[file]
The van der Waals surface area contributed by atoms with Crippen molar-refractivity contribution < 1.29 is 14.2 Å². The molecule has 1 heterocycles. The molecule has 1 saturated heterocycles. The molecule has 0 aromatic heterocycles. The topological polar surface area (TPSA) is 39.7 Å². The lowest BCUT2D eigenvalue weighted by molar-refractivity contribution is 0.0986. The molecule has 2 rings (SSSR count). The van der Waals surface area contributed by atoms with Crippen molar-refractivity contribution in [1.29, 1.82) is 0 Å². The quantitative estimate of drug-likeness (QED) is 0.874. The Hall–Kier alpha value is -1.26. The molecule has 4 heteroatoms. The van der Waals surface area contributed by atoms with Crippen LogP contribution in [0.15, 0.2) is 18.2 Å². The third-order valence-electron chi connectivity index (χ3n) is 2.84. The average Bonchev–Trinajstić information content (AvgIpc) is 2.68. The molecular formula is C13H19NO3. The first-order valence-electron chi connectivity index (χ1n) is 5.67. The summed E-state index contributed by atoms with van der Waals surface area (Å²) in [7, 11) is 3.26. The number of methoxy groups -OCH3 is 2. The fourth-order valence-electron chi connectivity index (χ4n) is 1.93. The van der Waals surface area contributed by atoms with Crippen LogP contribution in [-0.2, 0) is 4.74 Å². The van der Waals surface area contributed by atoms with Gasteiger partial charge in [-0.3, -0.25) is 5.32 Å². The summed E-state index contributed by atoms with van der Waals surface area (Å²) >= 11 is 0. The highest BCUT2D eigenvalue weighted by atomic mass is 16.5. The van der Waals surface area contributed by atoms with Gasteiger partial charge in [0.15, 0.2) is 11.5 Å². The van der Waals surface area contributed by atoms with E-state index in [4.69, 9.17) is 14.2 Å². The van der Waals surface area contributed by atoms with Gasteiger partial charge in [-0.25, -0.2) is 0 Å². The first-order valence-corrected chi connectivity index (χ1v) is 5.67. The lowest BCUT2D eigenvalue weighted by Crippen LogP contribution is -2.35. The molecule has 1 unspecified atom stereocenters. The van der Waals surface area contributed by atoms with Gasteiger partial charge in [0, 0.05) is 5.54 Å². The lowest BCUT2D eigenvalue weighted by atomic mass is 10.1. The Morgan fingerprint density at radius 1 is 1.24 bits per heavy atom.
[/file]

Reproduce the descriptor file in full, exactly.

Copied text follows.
The van der Waals surface area contributed by atoms with Crippen molar-refractivity contribution < 1.29 is 14.2 Å². The molecule has 1 heterocycles. The molecule has 1 saturated heterocycles. The molecule has 0 aromatic heterocycles. The topological polar surface area (TPSA) is 39.7 Å². The lowest BCUT2D eigenvalue weighted by molar-refractivity contribution is 0.0986. The molecule has 2 rings (SSSR count). The van der Waals surface area contributed by atoms with Crippen molar-refractivity contribution in [1.29, 1.82) is 0 Å². The quantitative estimate of drug-likeness (QED) is 0.874. The Hall–Kier alpha value is -1.26. The molecule has 4 heteroatoms. The van der Waals surface area contributed by atoms with Crippen LogP contribution in [0.15, 0.2) is 18.2 Å². The third-order valence-electron chi connectivity index (χ3n) is 2.84. The average Bonchev–Trinajstić information content (AvgIpc) is 2.68. The molecular formula is C13H19NO3. The first-order valence-electron chi connectivity index (χ1n) is 5.67. The summed E-state index contributed by atoms with van der Waals surface area (Å²) in [7, 11) is 3.26. The number of methoxy groups -OCH3 is 2. The fourth-order valence-electron chi connectivity index (χ4n) is 1.93. The van der Waals surface area contributed by atoms with Crippen LogP contribution in [-0.2, 0) is 4.74 Å². The van der Waals surface area contributed by atoms with Gasteiger partial charge in [-0.3, -0.25) is 5.32 Å². The summed E-state index contributed by atoms with van der Waals surface area (Å²) >= 11 is 0. The highest BCUT2D eigenvalue weighted by atomic mass is 16.5. The van der Waals surface area contributed by atoms with Gasteiger partial charge in [0.15, 0.2) is 11.5 Å². The van der Waals surface area contributed by atoms with E-state index in [4.69, 9.17) is 14.2 Å². The van der Waals surface area contributed by atoms with Gasteiger partial charge in [-0.25, -0.2) is 0 Å². The first-order valence-corrected chi connectivity index (χ1v) is 5.67. The lowest BCUT2D eigenvalue weighted by Crippen LogP contribution is -2.35. The molecule has 1 unspecified atom stereocenters. The van der Waals surface area contributed by atoms with Gasteiger partial charge in [0, 0.05) is 5.54 Å². The lowest BCUT2D eigenvalue weighted by atomic mass is 10.1. The Morgan fingerprint density at radius 1 is 1.24 bits per heavy atom.